On Friday, May 5, at Tucson Medical Center’s Marshall Conference Center, the Pima County on Aging and TMC hosted their 30th annual Salute to Centenarians. Held to coincide with Older Americans Month, the event celebrates our community’s elders aged 99 and older. There were 43 such senior citizens in attendance with a total of 109 centenarians identified in Pima County. The program included speakers, a video presentation from Tucson Mayor Jonathan Rothschild, a slide show presentation of centenarians, lunch, entertainment and a dessert reception. This year’s theme was “Age Out Loud” and the theme question, “What do you do to stay young at heart?”
Here are the biographies and answers from three of these distinguished elders:
Born in Aurora, Ill., to a Jewish mother from Budapest, Hungary, Julia A. Newman, 99, is a first-generation American. She has one son, two daughters, five grandchildren (one deceased) and four great-grandchildren. Julia always loved to get out of the house and be around people, especially family. She’s an armchair coach, giving moral support to her basketball, football and baseball teams, especially the University of Arizona and Phoenix Suns. Her entertainment includes going to the Desert Diamond Casino and winning. She loves helping people and volunteered at University Medical Center in the neonatal intensive care unit as a cuddler until age 97. She assisted at the Southern Arizona Transportation Museum in downtown Tucson and still attends railroad functions and National Association of Retired Veteran Employee luncheons. Julia was a driver for Mobile Meals for 37 years and then co-piloted with her daughter Sheila Govern. She also enjoyed volunteering at Casa Maria Soup Kitchen, making lunches and delivering food to the homeless. Speaking of nourishment, from 1981 to 1997, she and her late husband, Don, raised and canned vegetables in the summers in Otway, Ohio. Until age 97, Julia was known for crocheting Christmas angels and snowflakes for everyone she knew. Her theme answer: Have a goal each day and try to do it!
Born in Baltimore, Md., Alan Winner has five grandchildren and four great-grandchildren. Alan is a retired U.S. Air Force lieutenant colonel. He served in World War II in England, France, Belgium and Germany. He was recalled for the Korean War, stationed as far north as Thule, Greenland, to as far south as the Panama Canal. Alan and his wife, Sylvia, were highlighted on KVOA News 4 Tucson last Memorial Day. They sold poppies outside a local Safeway grocery store to raise money for local veterans, an act they have been performing for the past nine years. The couple has also fundraised on behalf of the Jewish War Veterans Tucson Friedman-Paul Post 201. “Service to one’s country never ends,” he says. On March 26, Alan and Sylvia had a huge celebration at the Radisson, combining their 70th anniversary with an early 100th birthday party. The couple danced to the Anniversary Waltz in front of their approximately 130 guests. Alan takes no medications and attributes his longevity to having never smoked.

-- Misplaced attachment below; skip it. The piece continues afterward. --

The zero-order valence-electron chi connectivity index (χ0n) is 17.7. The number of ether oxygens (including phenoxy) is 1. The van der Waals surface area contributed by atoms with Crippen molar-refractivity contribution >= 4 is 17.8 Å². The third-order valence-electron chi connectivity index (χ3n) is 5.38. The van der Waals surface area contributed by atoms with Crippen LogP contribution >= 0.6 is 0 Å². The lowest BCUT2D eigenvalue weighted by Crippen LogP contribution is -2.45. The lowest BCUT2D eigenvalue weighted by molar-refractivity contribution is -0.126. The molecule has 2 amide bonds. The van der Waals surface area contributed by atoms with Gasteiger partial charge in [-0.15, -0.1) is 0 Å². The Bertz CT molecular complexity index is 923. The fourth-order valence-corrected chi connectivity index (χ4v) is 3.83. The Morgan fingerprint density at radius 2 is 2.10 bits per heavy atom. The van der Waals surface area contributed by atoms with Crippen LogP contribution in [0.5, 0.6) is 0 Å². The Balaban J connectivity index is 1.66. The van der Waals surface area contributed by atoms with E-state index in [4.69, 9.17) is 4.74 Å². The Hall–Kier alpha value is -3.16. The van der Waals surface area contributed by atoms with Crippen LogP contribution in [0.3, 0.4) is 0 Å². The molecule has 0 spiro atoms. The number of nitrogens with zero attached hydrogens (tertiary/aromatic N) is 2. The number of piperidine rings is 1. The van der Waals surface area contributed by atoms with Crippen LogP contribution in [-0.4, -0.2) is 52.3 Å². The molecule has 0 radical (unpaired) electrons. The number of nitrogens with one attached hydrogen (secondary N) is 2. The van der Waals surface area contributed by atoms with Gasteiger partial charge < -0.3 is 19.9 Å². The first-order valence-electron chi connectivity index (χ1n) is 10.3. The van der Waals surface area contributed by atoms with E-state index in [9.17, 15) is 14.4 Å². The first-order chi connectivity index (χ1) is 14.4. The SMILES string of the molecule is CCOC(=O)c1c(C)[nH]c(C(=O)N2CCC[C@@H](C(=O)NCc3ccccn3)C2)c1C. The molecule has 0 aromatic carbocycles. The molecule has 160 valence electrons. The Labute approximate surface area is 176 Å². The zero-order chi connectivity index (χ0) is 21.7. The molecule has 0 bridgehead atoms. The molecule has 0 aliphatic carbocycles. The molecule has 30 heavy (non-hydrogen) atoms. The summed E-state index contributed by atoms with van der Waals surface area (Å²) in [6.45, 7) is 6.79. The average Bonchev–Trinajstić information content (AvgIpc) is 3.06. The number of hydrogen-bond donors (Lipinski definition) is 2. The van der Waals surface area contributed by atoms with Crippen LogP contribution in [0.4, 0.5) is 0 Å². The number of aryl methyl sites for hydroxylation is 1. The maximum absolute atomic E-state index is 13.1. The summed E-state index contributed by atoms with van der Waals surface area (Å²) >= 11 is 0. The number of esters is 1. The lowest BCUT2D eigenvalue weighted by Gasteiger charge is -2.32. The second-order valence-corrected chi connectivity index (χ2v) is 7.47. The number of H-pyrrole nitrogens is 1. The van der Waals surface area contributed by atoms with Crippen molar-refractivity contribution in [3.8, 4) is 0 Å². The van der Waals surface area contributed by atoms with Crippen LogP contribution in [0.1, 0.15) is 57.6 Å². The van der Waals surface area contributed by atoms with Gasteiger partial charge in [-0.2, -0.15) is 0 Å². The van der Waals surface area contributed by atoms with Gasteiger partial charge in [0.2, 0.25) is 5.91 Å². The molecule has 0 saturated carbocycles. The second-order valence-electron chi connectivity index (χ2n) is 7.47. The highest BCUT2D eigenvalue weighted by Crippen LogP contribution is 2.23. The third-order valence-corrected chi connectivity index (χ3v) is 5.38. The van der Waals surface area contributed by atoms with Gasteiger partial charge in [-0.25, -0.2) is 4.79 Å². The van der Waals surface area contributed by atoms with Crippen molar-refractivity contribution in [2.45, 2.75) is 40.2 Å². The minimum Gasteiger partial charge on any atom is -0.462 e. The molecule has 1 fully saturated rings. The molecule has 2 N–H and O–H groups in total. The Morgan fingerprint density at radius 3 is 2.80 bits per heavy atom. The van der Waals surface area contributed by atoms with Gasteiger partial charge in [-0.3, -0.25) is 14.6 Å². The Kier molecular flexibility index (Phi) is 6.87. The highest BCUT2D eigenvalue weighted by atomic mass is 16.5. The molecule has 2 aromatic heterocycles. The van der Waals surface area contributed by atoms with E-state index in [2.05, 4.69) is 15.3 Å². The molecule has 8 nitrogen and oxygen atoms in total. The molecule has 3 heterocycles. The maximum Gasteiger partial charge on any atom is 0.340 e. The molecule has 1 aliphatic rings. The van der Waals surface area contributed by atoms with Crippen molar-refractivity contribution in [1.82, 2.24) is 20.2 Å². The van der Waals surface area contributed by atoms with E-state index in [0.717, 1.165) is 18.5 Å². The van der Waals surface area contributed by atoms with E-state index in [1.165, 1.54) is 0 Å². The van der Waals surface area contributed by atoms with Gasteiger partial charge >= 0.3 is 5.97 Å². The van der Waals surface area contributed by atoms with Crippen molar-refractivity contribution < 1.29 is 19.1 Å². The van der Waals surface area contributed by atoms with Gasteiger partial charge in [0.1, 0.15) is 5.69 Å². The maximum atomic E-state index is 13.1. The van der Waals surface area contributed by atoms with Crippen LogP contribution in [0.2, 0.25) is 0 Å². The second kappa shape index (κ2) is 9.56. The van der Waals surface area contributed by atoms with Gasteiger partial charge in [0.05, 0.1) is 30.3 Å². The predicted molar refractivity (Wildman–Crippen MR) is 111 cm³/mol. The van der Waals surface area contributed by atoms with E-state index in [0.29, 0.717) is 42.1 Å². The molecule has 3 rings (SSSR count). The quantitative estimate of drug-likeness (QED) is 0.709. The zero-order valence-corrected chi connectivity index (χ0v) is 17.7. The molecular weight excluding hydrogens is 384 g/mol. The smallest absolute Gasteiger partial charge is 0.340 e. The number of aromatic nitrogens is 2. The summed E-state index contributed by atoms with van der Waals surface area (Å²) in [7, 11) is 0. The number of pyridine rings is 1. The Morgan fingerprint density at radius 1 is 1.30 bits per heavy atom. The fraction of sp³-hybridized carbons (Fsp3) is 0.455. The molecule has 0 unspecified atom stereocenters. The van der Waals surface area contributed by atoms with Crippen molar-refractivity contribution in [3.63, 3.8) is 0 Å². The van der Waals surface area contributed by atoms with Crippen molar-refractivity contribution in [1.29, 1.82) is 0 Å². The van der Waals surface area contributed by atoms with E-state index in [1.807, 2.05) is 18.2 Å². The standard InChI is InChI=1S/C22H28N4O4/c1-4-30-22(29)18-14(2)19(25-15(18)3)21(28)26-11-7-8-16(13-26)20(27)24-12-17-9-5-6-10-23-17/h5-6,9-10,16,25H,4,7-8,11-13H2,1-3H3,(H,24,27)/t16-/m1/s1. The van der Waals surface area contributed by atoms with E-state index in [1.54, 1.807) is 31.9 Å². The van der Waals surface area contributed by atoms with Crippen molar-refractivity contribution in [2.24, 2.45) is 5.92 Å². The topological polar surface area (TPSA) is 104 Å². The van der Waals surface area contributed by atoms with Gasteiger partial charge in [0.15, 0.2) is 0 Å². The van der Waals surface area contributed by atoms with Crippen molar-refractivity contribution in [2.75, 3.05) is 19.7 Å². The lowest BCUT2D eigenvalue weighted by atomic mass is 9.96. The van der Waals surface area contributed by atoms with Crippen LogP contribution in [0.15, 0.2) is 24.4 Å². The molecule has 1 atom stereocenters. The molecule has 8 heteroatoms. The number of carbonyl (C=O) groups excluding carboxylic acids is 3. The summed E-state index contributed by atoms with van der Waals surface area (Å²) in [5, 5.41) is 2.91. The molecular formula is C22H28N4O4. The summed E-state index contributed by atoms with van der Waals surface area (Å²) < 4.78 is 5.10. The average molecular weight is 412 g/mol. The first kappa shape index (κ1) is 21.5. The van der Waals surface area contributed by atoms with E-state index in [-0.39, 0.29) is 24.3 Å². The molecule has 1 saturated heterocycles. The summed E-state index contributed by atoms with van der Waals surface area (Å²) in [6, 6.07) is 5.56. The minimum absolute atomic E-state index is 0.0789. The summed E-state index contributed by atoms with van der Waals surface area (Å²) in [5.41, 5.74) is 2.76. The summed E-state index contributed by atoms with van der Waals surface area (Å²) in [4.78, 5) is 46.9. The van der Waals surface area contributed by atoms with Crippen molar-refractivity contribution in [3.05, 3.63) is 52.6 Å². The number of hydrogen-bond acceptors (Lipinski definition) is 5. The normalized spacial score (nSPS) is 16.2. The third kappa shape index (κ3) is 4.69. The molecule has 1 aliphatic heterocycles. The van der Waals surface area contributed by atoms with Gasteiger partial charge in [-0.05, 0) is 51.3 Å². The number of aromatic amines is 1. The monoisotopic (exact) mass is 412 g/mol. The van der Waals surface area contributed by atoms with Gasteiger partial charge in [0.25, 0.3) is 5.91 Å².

At age 101, this was Yeta B. Weston’s third year at this event. In 2015, P.S. chronicled Yeta’s life, from her beginnings in Brooklyn, N.Y., through working with her husband, Aaron, in his family medicine practice on Long Island, to serving as a lay “rebbitzen” at Beth Shalom Temple Center in Green Valley, where she and Aaron moved in 1998. One of her three daughters, Pam Weston, accompanied her to this year’s celebration. Yeta enjoys attending this event surrounded by her contemporaries and being recognized with this distinguished group of senior citizens. Her theme answer: Have positive thinking, family that provides courage and confidence, and keep busy physically and mentally.
Time to share
It’s hard to believe that another September through May has passed. Enjoy your summer activities and keep me posted. The September P.S. column (in the Rosh Hashanah issue) always covers Israel summer travel. So keep me posted at the Post – 319-1112. L’shalom.